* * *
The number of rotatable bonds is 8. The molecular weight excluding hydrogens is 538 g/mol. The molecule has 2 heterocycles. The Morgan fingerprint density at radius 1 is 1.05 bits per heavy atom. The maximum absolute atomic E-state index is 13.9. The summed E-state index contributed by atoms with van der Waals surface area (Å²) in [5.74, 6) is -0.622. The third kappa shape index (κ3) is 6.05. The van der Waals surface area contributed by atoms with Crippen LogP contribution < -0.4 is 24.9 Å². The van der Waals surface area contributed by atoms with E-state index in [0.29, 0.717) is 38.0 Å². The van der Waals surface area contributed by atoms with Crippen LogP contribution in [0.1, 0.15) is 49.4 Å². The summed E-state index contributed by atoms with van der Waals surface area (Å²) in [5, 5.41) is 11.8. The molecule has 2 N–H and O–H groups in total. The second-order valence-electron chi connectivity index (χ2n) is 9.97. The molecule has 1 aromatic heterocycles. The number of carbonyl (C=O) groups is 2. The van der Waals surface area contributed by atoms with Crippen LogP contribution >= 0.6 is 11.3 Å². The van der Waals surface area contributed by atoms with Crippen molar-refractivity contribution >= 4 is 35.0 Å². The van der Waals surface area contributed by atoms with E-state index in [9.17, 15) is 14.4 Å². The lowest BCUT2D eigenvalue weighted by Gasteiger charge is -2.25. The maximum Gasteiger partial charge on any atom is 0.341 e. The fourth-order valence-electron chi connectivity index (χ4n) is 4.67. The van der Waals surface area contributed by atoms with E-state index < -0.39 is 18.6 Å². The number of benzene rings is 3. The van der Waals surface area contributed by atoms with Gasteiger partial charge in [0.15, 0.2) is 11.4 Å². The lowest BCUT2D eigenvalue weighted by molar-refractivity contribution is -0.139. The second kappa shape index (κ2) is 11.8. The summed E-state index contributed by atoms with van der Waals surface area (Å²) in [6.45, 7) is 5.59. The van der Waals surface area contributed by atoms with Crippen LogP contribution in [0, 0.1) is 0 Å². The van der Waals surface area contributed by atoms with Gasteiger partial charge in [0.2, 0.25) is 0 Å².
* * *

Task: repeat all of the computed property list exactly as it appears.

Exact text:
The number of rotatable bonds is 8. The molecular weight excluding hydrogens is 538 g/mol. The molecule has 2 heterocycles. The Morgan fingerprint density at radius 1 is 1.05 bits per heavy atom. The maximum absolute atomic E-state index is 13.9. The summed E-state index contributed by atoms with van der Waals surface area (Å²) in [5.74, 6) is -0.622. The third kappa shape index (κ3) is 6.05. The van der Waals surface area contributed by atoms with Crippen LogP contribution < -0.4 is 24.9 Å². The van der Waals surface area contributed by atoms with E-state index in [0.29, 0.717) is 38.0 Å². The van der Waals surface area contributed by atoms with Crippen LogP contribution in [0.1, 0.15) is 49.4 Å². The summed E-state index contributed by atoms with van der Waals surface area (Å²) in [5, 5.41) is 11.8. The molecule has 2 N–H and O–H groups in total. The second-order valence-electron chi connectivity index (χ2n) is 9.97. The molecule has 1 aromatic heterocycles. The number of carbonyl (C=O) groups is 2. The van der Waals surface area contributed by atoms with Crippen LogP contribution >= 0.6 is 11.3 Å². The van der Waals surface area contributed by atoms with Crippen molar-refractivity contribution >= 4 is 35.0 Å². The van der Waals surface area contributed by atoms with E-state index in [9.17, 15) is 14.4 Å². The lowest BCUT2D eigenvalue weighted by Gasteiger charge is -2.25. The maximum Gasteiger partial charge on any atom is 0.341 e. The fourth-order valence-electron chi connectivity index (χ4n) is 4.67. The van der Waals surface area contributed by atoms with E-state index < -0.39 is 18.6 Å². The number of benzene rings is 3. The van der Waals surface area contributed by atoms with Gasteiger partial charge in [0.15, 0.2) is 11.4 Å². The lowest BCUT2D eigenvalue weighted by molar-refractivity contribution is -0.139. The second kappa shape index (κ2) is 11.8. The summed E-state index contributed by atoms with van der Waals surface area (Å²) in [6.45, 7) is 5.59. The van der Waals surface area contributed by atoms with Crippen LogP contribution in [0, 0.1) is 0 Å². The van der Waals surface area contributed by atoms with Gasteiger partial charge in [0.2, 0.25) is 0 Å².